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California utility company begins turning off power to customers in effort to prevent wildfires


Pacific Gas & Electric began Wednesday to cut electricity to homes and businesses in more than a dozen areas as the California utility tries to avert wildfires.

Some areas without power are in California’s wine country from Geyserville to Sonoma. There are also affected areas along the Sierra Nevada foothills including Paradise, the town that was decimated by the Camp Fire last year.

About 179,000 customers will lose electricity, the power company, which is in bankruptcy procedures, said earlier.

The number of actual people affected will be higher, since customers include houses and businesses. It’ll be the second time this month that PG&E shuts off power to hundreds of thousands of Californians.

The decision to shut off power this week “was based on forecasts of dry, hot and windy weather that poses a higher risk for damage and sparks on the electric system and rapid wildfire spread,” PG&E said.

The company believes that the front passenger window of a PG&E vehicle in Glenn County was hit by a projectile from a pellet gun.

The employee was not injured.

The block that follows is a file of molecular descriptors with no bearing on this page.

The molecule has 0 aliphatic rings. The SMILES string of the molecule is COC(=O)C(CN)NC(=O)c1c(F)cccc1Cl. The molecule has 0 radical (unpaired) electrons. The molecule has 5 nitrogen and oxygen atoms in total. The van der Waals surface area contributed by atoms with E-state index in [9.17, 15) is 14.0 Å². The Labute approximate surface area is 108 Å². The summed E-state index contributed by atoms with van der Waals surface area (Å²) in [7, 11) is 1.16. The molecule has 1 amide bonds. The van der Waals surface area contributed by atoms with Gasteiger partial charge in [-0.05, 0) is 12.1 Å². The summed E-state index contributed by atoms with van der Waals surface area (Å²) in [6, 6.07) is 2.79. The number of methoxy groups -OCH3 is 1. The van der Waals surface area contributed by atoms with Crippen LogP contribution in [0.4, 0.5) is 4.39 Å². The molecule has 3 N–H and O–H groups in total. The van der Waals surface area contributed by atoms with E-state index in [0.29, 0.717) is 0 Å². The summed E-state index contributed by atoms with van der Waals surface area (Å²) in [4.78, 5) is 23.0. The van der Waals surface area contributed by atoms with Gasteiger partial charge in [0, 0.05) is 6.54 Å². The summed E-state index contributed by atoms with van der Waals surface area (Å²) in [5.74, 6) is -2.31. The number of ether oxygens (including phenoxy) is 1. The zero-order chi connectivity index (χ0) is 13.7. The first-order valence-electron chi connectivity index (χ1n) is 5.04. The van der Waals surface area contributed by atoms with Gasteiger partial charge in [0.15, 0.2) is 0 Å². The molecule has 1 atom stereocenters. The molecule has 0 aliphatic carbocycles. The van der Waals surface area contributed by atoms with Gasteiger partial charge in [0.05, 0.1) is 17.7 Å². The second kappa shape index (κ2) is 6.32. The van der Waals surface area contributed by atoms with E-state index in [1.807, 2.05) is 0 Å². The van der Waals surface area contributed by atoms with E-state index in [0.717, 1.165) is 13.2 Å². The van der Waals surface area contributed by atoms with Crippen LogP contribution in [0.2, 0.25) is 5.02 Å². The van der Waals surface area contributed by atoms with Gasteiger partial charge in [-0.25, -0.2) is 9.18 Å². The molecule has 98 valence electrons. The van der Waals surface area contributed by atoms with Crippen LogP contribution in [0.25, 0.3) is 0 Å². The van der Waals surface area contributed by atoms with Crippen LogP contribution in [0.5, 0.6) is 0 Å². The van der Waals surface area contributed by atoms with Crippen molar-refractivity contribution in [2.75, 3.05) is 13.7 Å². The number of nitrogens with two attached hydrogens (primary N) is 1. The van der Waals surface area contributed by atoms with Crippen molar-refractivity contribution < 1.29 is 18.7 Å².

“I understand these shutoffs can make people upset and even angry but be upset at PG&E, don’t take it out on the people who are trying to help you,” CEO Bill Johnson told reporters.

Who will be affected?

Residents can see if their home or business will lose power by entering their address on a PG&E website.

The company began notifying affected customers by texts, emails and automated phone calls.

“It’s important to remember that customers not impacted by the PSPS (Public Safety Power Shutoff) may experience power outages due to PG&E equipment damaged during this wind event; those customers will not be notified in advance,” the company said Wednesday.

How are people preparing?

Betty’s Fish N’ Chips in Santa Rosa is popular for its traditional made-from-scratch English-style fish and chips, the kind anglophiles dream of. But the small, family-run business could lose a hard-to-take $4,000 a day if the power is cut.

While running a restaurant is anything but easy on a good day, owners Brian and Lori Hall are facing new and extraordinary challenges in this era of public safety power shutoffs, which may force them to relocate out of state.

They endured California’s first widespread public safety power shutoff earlier this month, an event they say cost them between $10,000 and $12,000.

“Without having operating income, it makes it hard to even operate” Brian Hall said. One of his 12 employees looked for another place to work during this week’s estimated shutoff period, but a potential landing spot would also be without power.

Brian Hall looked into getting a generator, but he said that would cost $80,000 to $100,000, a price too hefty for someone who owns just one restaurant.

Insurance didn’t cover the last shutoff, he said, because the provider said it wasn’t a natural disaster.

The Halls have taken the extraordinary step of considering moving Betty’s out of state. Brian Hall on Wednesday morning even went so far as to call the mayor’s office in Eagle, Idaho — a town he hears is booming — to see “what they would need for California businesses to come their way.”